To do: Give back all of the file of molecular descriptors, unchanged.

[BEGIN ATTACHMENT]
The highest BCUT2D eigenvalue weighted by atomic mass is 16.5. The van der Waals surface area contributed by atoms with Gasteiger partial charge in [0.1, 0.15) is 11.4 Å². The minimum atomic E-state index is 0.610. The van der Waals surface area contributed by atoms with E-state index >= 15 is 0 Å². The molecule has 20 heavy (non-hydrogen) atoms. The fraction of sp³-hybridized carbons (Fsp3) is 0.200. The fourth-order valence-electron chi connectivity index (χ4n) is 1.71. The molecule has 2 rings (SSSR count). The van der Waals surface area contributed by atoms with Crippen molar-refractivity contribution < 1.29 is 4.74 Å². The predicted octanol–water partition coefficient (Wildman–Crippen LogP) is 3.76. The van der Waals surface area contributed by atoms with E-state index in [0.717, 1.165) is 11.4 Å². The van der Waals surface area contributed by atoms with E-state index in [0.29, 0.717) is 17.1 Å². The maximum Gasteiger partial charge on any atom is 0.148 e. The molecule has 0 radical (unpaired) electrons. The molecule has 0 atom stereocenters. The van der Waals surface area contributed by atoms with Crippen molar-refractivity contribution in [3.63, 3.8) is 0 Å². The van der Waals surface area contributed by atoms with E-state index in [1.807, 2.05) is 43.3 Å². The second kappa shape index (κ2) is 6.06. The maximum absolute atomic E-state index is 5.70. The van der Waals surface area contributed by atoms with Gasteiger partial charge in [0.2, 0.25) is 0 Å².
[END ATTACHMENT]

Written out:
The highest BCUT2D eigenvalue weighted by atomic mass is 16.5. The van der Waals surface area contributed by atoms with Gasteiger partial charge in [0.1, 0.15) is 11.4 Å². The minimum atomic E-state index is 0.610. The van der Waals surface area contributed by atoms with E-state index >= 15 is 0 Å². The molecule has 20 heavy (non-hydrogen) atoms. The fraction of sp³-hybridized carbons (Fsp3) is 0.200. The fourth-order valence-electron chi connectivity index (χ4n) is 1.71. The molecule has 2 rings (SSSR count). The van der Waals surface area contributed by atoms with Crippen molar-refractivity contribution < 1.29 is 4.74 Å². The predicted octanol–water partition coefficient (Wildman–Crippen LogP) is 3.76. The van der Waals surface area contributed by atoms with E-state index in [0.717, 1.165) is 11.4 Å². The van der Waals surface area contributed by atoms with E-state index in [0.29, 0.717) is 17.1 Å². The maximum Gasteiger partial charge on any atom is 0.148 e. The molecule has 0 radical (unpaired) electrons. The molecule has 0 atom stereocenters. The van der Waals surface area contributed by atoms with Crippen molar-refractivity contribution in [3.63, 3.8) is 0 Å². The van der Waals surface area contributed by atoms with E-state index in [1.807, 2.05) is 43.3 Å². The second kappa shape index (κ2) is 6.06. The maximum absolute atomic E-state index is 5.70. The van der Waals surface area contributed by atoms with Gasteiger partial charge in [0.2, 0.25) is 0 Å².